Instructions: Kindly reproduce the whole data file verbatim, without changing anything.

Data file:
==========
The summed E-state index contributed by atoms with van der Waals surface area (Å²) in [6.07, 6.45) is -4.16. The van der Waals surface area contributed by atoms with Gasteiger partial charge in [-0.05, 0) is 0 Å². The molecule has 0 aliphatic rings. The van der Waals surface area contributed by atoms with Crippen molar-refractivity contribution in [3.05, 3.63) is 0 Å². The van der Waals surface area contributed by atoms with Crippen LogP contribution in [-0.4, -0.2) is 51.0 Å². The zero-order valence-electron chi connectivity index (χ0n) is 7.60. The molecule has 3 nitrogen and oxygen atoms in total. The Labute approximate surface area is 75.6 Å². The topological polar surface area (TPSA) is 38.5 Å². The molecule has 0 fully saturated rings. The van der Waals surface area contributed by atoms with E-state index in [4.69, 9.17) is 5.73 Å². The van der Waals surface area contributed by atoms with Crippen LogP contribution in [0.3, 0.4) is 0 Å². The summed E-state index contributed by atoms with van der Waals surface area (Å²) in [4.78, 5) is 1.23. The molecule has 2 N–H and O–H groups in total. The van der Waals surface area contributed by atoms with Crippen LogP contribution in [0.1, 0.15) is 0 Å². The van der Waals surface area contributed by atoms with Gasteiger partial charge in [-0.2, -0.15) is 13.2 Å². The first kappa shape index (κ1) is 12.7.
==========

The summed E-state index contributed by atoms with van der Waals surface area (Å²) in [6.07, 6.45) is -4.16. The van der Waals surface area contributed by atoms with Gasteiger partial charge in [-0.05, 0) is 0 Å². The molecule has 0 aliphatic rings. The van der Waals surface area contributed by atoms with Crippen molar-refractivity contribution in [3.05, 3.63) is 0 Å². The van der Waals surface area contributed by atoms with Crippen LogP contribution in [-0.4, -0.2) is 51.0 Å². The zero-order valence-electron chi connectivity index (χ0n) is 7.60. The molecule has 3 nitrogen and oxygen atoms in total. The Labute approximate surface area is 75.6 Å². The topological polar surface area (TPSA) is 38.5 Å². The molecule has 0 fully saturated rings. The van der Waals surface area contributed by atoms with E-state index in [4.69, 9.17) is 5.73 Å². The van der Waals surface area contributed by atoms with Crippen LogP contribution in [0.3, 0.4) is 0 Å². The summed E-state index contributed by atoms with van der Waals surface area (Å²) in [4.78, 5) is 1.23. The molecule has 2 N–H and O–H groups in total. The van der Waals surface area contributed by atoms with Crippen LogP contribution in [0.1, 0.15) is 0 Å². The van der Waals surface area contributed by atoms with Gasteiger partial charge in [-0.2, -0.15) is 13.2 Å². The first kappa shape index (κ1) is 12.7.